In the end, I think that Ability Scores are just a game mechanic that say only a little about your character. High strength means you're strong. How strong? Who knows? Low Intelligence means you're not very bright. How dumb? Who knows? I mean, low charisma can mean anything from ugly to rude to weak-willed. (Not all of those things happen at once.)

That reminds me - As charisma morphed away from being more about your looks (as it was early on) to more about your personality (as it became, even though it was always both), one hold-out that always bothered me was when orcs had a negative to charisma (because they were uncouth and ugly?) but the side-effect was that they weren't very intimidating! I mean, should there be anything MORE intimidating than an orc barbarian? But nooooo... they were wishy-washy because charisma represented too many things.


And here we find ourselves agreeing, but while I get the feeling you see this as a problem, I really don't.

Even with a strength of 8, in terms of lifting lbs of weight, a character is immensely strong compared to an average person. The can casually lift 120 lbs and just truck it. They can lift 240 over their head with little effort. That is an entire average person.

And yet, in the mechanics of the game, they are weak. They deal damage with a negative mod. They actually could potentially deal 0 damage by punching someone.

So, by one metric, they are stronger than most people I know. By another, they are laughably weak. And this is all because the scores are all relative and a game mechanic. The "weak man" in the party could have a 12 strength, which is still above average per the game, but is no where near what a "strong" individual needs to actually be for them to be mechanically a strength based character.
 

Sabathius42

Bree-Yark
I think having the occasional strong kobold or smart orc can be quite fun, but at my table, I am going to continue with kobolds being GENERALLY weaker than humans and orcs being GENERALLY dumber than humans.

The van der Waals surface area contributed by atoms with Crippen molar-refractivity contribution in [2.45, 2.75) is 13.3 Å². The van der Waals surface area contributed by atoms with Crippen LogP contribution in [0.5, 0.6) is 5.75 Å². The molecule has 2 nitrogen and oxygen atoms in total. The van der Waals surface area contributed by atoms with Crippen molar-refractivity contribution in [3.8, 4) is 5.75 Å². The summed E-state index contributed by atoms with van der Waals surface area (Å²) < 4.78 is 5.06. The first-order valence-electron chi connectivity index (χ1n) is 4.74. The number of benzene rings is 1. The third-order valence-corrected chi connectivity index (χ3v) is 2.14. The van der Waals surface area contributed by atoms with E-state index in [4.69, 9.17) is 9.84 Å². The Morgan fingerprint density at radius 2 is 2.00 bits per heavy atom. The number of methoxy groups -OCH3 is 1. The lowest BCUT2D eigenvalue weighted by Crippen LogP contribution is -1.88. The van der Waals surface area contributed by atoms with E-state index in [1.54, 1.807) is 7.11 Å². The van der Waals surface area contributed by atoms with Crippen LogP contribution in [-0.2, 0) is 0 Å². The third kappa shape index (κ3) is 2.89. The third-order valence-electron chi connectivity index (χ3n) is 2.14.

You know....rules as written....every basic kobold in the world has STR 7 (-2) unless you decide to change the stats in the monster manual. You don't have to penalize the 4 or 5 kobold PCs that might come along in a 20 years campaign with a -2 STR penalty to set a kobolds are small and weak feel.
 

FitzTheRuke

Legend
Or maaaaaybe, 5e isn't a physics / biology simulator and that rule is just there for PC's? Just like how PC and NPC goblins / eladrin / tortles / bugbears / etc bear little resemblance to each other because they're balanced to do different things.

Isn't that what I went on to say in the rest of the post that you only quoted part of? Maybe I rambled a bit too much to be clear.
 
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FitzTheRuke

Legend
And here we find ourselves agreeing, but while I get the feeling you see this as a problem, I really don't.

No, we just plain agree. I was just going over the thought-processes that got me there. The thing is, the game really tried to model things differently "back in the day" and now does things differently again. That's all fine, but it takes some of us (we're a neuro-diverse group, after all) a bit of effort to grok the changes. In addition, a lot of the changes have happened gradually, with it being hard to pinpoint where it exactly changed. Heck, some stuff was there back at the beginning, but very few fully understood it (see arguments about what exactly hit points represent - a good example of how the game has never really tried to model any reality, even when it thinks it does).